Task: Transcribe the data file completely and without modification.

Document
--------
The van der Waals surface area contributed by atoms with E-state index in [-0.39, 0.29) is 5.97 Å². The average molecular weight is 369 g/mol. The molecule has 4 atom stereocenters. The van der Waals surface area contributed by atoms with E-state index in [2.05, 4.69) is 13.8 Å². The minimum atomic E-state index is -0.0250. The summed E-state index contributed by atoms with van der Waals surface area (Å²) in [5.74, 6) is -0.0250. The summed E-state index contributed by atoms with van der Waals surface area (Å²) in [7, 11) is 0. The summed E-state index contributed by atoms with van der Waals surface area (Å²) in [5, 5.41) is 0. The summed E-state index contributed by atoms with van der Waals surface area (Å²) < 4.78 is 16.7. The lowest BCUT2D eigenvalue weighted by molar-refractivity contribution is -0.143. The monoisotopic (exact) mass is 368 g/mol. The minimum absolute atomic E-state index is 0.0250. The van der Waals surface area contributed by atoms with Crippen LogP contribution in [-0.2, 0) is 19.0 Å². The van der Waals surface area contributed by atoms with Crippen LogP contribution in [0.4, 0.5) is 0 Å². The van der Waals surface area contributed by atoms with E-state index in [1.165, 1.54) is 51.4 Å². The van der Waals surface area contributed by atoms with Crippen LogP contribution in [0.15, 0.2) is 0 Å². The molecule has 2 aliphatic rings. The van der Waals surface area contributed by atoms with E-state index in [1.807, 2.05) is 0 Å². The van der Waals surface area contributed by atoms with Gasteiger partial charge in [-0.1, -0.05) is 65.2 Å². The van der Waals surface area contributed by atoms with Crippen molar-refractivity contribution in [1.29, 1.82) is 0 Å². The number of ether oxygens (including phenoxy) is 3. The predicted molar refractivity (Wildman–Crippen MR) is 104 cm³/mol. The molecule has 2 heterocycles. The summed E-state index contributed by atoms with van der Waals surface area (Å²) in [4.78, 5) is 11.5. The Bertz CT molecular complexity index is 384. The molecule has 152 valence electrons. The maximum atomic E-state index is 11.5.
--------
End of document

The van der Waals surface area contributed by atoms with E-state index in [-0.39, 0.29) is 5.97 Å². The average molecular weight is 369 g/mol. The molecule has 4 atom stereocenters. The van der Waals surface area contributed by atoms with E-state index in [2.05, 4.69) is 13.8 Å². The minimum atomic E-state index is -0.0250. The summed E-state index contributed by atoms with van der Waals surface area (Å²) in [5.74, 6) is -0.0250. The summed E-state index contributed by atoms with van der Waals surface area (Å²) in [7, 11) is 0. The summed E-state index contributed by atoms with van der Waals surface area (Å²) in [5, 5.41) is 0. The summed E-state index contributed by atoms with van der Waals surface area (Å²) < 4.78 is 16.7. The lowest BCUT2D eigenvalue weighted by molar-refractivity contribution is -0.143. The monoisotopic (exact) mass is 368 g/mol. The minimum absolute atomic E-state index is 0.0250. The van der Waals surface area contributed by atoms with Crippen LogP contribution in [-0.2, 0) is 19.0 Å². The van der Waals surface area contributed by atoms with Crippen LogP contribution in [0.4, 0.5) is 0 Å². The van der Waals surface area contributed by atoms with E-state index in [1.165, 1.54) is 51.4 Å². The van der Waals surface area contributed by atoms with Crippen LogP contribution in [0.15, 0.2) is 0 Å². The molecule has 2 aliphatic rings. The van der Waals surface area contributed by atoms with E-state index in [1.807, 2.05) is 0 Å². The van der Waals surface area contributed by atoms with Gasteiger partial charge in [-0.1, -0.05) is 65.2 Å². The van der Waals surface area contributed by atoms with Crippen molar-refractivity contribution in [1.29, 1.82) is 0 Å². The number of ether oxygens (including phenoxy) is 3. The predicted molar refractivity (Wildman–Crippen MR) is 104 cm³/mol. The molecule has 2 heterocycles. The summed E-state index contributed by atoms with van der Waals surface area (Å²) in [4.78, 5) is 11.5. The Bertz CT molecular complexity index is 384. The molecule has 152 valence electrons. The maximum atomic E-state index is 11.5.